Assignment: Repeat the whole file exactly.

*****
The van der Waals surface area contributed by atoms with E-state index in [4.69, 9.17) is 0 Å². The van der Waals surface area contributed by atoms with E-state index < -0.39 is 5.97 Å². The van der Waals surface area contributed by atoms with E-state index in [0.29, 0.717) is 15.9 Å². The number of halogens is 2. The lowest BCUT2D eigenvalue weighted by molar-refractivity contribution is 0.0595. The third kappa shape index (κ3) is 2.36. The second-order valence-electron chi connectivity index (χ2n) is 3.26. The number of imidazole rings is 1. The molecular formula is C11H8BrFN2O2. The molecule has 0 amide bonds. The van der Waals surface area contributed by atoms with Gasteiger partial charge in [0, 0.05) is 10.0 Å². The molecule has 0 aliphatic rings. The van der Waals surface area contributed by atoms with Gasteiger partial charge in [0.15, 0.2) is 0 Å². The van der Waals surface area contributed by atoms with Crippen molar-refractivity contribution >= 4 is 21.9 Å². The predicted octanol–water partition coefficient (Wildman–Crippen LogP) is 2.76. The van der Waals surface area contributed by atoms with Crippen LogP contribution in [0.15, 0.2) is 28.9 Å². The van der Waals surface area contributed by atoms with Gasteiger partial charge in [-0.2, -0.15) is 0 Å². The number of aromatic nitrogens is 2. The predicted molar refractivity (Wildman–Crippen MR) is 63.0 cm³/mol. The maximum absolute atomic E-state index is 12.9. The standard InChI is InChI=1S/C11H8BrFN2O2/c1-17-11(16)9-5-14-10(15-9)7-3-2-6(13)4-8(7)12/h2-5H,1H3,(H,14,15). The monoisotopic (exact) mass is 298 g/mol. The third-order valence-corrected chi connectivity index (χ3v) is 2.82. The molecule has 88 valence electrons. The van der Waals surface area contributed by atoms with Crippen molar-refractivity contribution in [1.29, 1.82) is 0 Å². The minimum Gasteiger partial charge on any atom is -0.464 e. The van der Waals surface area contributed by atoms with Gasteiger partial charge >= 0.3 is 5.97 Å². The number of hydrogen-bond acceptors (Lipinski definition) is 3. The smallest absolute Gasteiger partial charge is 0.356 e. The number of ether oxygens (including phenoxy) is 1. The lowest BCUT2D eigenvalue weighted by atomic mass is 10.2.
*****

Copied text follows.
The van der Waals surface area contributed by atoms with E-state index in [4.69, 9.17) is 0 Å². The van der Waals surface area contributed by atoms with E-state index < -0.39 is 5.97 Å². The van der Waals surface area contributed by atoms with E-state index in [0.29, 0.717) is 15.9 Å². The number of halogens is 2. The lowest BCUT2D eigenvalue weighted by molar-refractivity contribution is 0.0595. The third kappa shape index (κ3) is 2.36. The second-order valence-electron chi connectivity index (χ2n) is 3.26. The number of imidazole rings is 1. The molecular formula is C11H8BrFN2O2. The molecule has 0 amide bonds. The van der Waals surface area contributed by atoms with Gasteiger partial charge in [0, 0.05) is 10.0 Å². The molecule has 0 aliphatic rings. The van der Waals surface area contributed by atoms with Gasteiger partial charge in [0.15, 0.2) is 0 Å². The van der Waals surface area contributed by atoms with Crippen molar-refractivity contribution >= 4 is 21.9 Å². The predicted octanol–water partition coefficient (Wildman–Crippen LogP) is 2.76. The van der Waals surface area contributed by atoms with Crippen LogP contribution in [0.15, 0.2) is 28.9 Å². The van der Waals surface area contributed by atoms with Gasteiger partial charge in [-0.2, -0.15) is 0 Å². The number of aromatic nitrogens is 2. The predicted molar refractivity (Wildman–Crippen MR) is 63.0 cm³/mol. The maximum absolute atomic E-state index is 12.9. The standard InChI is InChI=1S/C11H8BrFN2O2/c1-17-11(16)9-5-14-10(15-9)7-3-2-6(13)4-8(7)12/h2-5H,1H3,(H,14,15). The monoisotopic (exact) mass is 298 g/mol. The third-order valence-corrected chi connectivity index (χ3v) is 2.82. The molecule has 88 valence electrons. The van der Waals surface area contributed by atoms with Crippen molar-refractivity contribution in [1.29, 1.82) is 0 Å². The minimum Gasteiger partial charge on any atom is -0.464 e. The van der Waals surface area contributed by atoms with Gasteiger partial charge >= 0.3 is 5.97 Å². The number of hydrogen-bond acceptors (Lipinski definition) is 3. The smallest absolute Gasteiger partial charge is 0.356 e. The number of ether oxygens (including phenoxy) is 1. The lowest BCUT2D eigenvalue weighted by atomic mass is 10.2.